Cyber experts are warning consumers about a spoof mobile phone program which can steal your log-in details.
It is unclear how many people have unwittingly downloaded the Strandhogg program, but it is understood more than 60 financial institutions have been targeted.
Fake log in screens
The cyber thieves have found ‘a major security weakness’ in the Android software which allows them to create fake log in screens which can be inserted into legitimate apps to harvest your log in information.
Tom Hansen is the chief technology officer of Norwegian mobile security firm Promon which discovered the flaw. He said: “It targeted several banks in several countries and the malware successfully exploited end users to steal money.”
The discovery was made after the firm started to analyse malicious apps which were responsible for draining bank accounts.
Said Tom Hansen: “We’d never seen this behaviour before. As the operating system gets more complex it’s hard to keep track of all its interactions.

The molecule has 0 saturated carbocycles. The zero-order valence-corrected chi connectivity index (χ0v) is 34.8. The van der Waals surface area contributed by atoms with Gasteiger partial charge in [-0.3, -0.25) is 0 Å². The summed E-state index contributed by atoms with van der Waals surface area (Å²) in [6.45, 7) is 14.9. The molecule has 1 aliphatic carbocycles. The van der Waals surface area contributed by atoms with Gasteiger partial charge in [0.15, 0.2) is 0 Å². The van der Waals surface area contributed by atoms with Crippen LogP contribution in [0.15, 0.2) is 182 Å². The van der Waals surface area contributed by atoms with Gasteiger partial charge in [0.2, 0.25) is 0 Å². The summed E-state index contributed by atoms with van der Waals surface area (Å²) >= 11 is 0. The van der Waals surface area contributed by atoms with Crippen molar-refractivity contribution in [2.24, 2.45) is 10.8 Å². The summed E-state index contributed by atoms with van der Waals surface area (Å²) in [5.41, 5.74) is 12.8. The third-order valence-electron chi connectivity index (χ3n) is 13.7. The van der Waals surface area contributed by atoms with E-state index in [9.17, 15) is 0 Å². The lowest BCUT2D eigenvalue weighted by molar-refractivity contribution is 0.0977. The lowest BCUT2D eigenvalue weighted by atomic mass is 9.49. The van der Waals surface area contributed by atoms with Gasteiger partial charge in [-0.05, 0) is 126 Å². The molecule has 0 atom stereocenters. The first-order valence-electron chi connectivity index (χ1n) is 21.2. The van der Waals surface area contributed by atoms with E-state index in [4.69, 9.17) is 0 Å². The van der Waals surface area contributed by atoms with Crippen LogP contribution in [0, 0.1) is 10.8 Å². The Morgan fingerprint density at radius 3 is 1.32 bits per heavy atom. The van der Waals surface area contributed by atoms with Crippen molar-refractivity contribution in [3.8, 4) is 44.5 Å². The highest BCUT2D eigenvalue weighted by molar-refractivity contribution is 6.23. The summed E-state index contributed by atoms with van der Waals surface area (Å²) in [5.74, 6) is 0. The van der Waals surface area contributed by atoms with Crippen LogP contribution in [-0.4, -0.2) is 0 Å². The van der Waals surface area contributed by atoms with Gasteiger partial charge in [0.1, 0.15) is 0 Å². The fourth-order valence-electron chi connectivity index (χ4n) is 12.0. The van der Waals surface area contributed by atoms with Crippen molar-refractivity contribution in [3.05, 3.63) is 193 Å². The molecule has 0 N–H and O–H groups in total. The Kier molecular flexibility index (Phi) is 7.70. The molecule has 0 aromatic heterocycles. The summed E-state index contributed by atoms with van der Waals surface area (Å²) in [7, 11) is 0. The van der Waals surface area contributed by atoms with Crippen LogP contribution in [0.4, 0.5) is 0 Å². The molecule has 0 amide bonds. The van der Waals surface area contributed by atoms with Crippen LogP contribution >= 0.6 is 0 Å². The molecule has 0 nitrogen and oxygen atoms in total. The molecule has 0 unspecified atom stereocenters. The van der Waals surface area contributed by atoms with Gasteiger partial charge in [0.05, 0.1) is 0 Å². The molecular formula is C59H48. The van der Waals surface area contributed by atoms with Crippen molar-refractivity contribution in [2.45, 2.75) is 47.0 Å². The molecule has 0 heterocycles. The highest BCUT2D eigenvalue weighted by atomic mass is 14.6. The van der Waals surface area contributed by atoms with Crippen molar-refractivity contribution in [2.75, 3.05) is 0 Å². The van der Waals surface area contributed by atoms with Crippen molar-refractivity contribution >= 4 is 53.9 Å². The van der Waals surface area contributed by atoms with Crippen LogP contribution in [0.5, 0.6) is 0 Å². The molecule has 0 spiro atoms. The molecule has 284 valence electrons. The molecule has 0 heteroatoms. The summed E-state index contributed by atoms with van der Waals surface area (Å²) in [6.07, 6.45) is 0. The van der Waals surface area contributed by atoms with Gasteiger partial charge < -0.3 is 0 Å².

This looks like the kind of thing that gets lost in that complexity.”
The Strandhogg vulnerability is used to trick mobile banking users into thinking they are using a legitimate app, but they are actually clicking into an overlay created by the hackers.
Once it was discovered Promon worked with an American firm called Lookout to scan the apps available on Android’s Play Store, they found 60 financial institutions had been targeted via apps that had been altered by Strandhogg linked to a well known money-stealing program known as ‘bankbot’.
Google, who operate Play Store, said it had taken action to close the loophole but was keen to find out more about where it had come from.
In a statement it said: “We appreciate the researchers’ work and have suspended the potentially harmful apps they identified.”
”Additionally, we’re continuing to investigate in order to improve Google Play Protect’s ability to protect users against similar issues.”
Tom Hansen welcomed Google’s response and commitment to continue its investigations ‘as many other apps are potentially exploitable via the spoofing bug’.
He also warned that it was still possible to create fake overlay screens in Android 10 and other, earlier operating systems.